Howard High School teachers formed a core element of the Equal Suffrage Study Club, founded in March, 1914, at the home of Nellie Nicholson’s neighbor, Emma Gibson Sykes. Nicholson was a founding member. With Howard’s renowned English teacher, Alice Ruth Moore Dunbar (later Dunbar-Nelson) as president, the group quickly organized to study and agitate for African American women’s voting rights, meeting regularly, marching as a separate unit in Wilmington’s first suffrage parade in May, 1914, and lobbying for both state and national suffrage amendments between 1915 and 1920. Once the Nineteenth Amendment was ratified, the Suffrage Club reorganized in order to encourage African American women to register and vote. Many of the Suffrage Club members were also involved in initiating a Wilmington chapter of the NAACP, chartered in January 1915. Along with colleagues Alice Dunbar, Caroline B. Williams, and Alice G. Baldwin, Nellie B. Nicholson signed on as an early supporter, and agreed to take charge of press relations for the fledgling group. She remained an active member for decades, during which the group successfully protested the screening of the film "The Birth of a Nation" in Wilmington, campaigned to get newspapers to capitalize the word “Negro,” worked to ring in justice through lawsuits seeking fair treatment in jobs and equal benefits for African American soldiers, and supported the Dyer anti-lynching bill.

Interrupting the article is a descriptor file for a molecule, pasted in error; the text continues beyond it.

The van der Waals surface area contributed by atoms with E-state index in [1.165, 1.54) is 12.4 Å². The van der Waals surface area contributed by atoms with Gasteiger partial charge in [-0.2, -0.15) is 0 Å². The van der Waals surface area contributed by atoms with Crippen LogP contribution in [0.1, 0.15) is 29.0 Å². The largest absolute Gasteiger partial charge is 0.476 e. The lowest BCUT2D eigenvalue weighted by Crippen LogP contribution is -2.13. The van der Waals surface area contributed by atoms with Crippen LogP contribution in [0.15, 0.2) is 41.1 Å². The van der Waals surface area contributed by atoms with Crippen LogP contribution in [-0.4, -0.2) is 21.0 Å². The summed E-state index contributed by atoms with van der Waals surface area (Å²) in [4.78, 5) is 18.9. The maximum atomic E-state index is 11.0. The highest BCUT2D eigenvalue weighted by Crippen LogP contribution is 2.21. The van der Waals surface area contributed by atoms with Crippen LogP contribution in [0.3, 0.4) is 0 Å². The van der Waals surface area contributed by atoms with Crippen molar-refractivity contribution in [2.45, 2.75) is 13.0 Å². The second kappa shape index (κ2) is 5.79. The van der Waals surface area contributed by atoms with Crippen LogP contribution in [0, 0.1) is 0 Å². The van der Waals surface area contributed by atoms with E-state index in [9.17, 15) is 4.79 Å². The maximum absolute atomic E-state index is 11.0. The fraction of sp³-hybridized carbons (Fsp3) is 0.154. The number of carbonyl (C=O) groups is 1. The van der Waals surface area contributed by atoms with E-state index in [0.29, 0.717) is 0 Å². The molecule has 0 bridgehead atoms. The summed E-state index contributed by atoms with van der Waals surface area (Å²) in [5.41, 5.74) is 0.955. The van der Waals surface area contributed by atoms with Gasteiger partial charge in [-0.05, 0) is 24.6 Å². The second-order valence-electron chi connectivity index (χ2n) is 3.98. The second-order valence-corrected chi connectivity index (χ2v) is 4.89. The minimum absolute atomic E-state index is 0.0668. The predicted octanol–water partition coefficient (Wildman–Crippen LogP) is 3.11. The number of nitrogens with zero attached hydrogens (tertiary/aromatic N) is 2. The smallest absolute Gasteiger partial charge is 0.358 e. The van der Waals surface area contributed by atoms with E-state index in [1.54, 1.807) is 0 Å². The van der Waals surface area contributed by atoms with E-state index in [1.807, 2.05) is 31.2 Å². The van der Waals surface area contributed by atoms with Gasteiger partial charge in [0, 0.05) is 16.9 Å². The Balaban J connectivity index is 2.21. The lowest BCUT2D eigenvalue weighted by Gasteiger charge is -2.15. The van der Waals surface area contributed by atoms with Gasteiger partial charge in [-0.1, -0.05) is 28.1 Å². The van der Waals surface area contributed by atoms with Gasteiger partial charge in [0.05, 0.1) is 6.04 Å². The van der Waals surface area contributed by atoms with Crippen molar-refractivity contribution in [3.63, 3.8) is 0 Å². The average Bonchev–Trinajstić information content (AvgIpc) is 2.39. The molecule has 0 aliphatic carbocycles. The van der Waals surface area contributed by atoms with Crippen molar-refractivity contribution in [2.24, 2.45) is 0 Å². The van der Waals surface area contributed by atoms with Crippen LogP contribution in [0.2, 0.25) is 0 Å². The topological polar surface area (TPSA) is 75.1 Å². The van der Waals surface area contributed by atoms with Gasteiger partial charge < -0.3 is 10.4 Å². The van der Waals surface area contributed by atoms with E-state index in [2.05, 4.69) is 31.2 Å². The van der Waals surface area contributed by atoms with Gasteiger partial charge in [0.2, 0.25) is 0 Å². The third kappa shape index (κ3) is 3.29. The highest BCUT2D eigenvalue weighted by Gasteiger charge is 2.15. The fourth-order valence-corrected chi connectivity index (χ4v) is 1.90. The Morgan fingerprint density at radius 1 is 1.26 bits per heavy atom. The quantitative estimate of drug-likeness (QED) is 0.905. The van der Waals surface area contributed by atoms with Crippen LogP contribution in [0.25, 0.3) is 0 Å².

Throughout her years as Howard High School vice-principal, “Nellie B.,” as her students called her, was heavily involved in the Wilmington community; well after her retirement, she continued to live an active life. She was a long-time member of St. Matthew’s Episcopal Church, where two colleagues in the Equal Suffrage Study Club, Blanche Williams Stubbs and Emma Gibson Sykes, also worshipped. She gave time to the Red Cross, the United Negro College Fund, and the Wilmington “colored” YWCA, of which she was a founder in 1935. She was also the President of the New Castle County Retired Teachers’ Association. In 1957, as Delaware was responding to a Supreme Court order to desegregate its schools, and shortly before she retired, she took the lead in facilitating conversations across racial lines at a three-day conference of the Delaware Council of Churches and United Church Women of Delaware.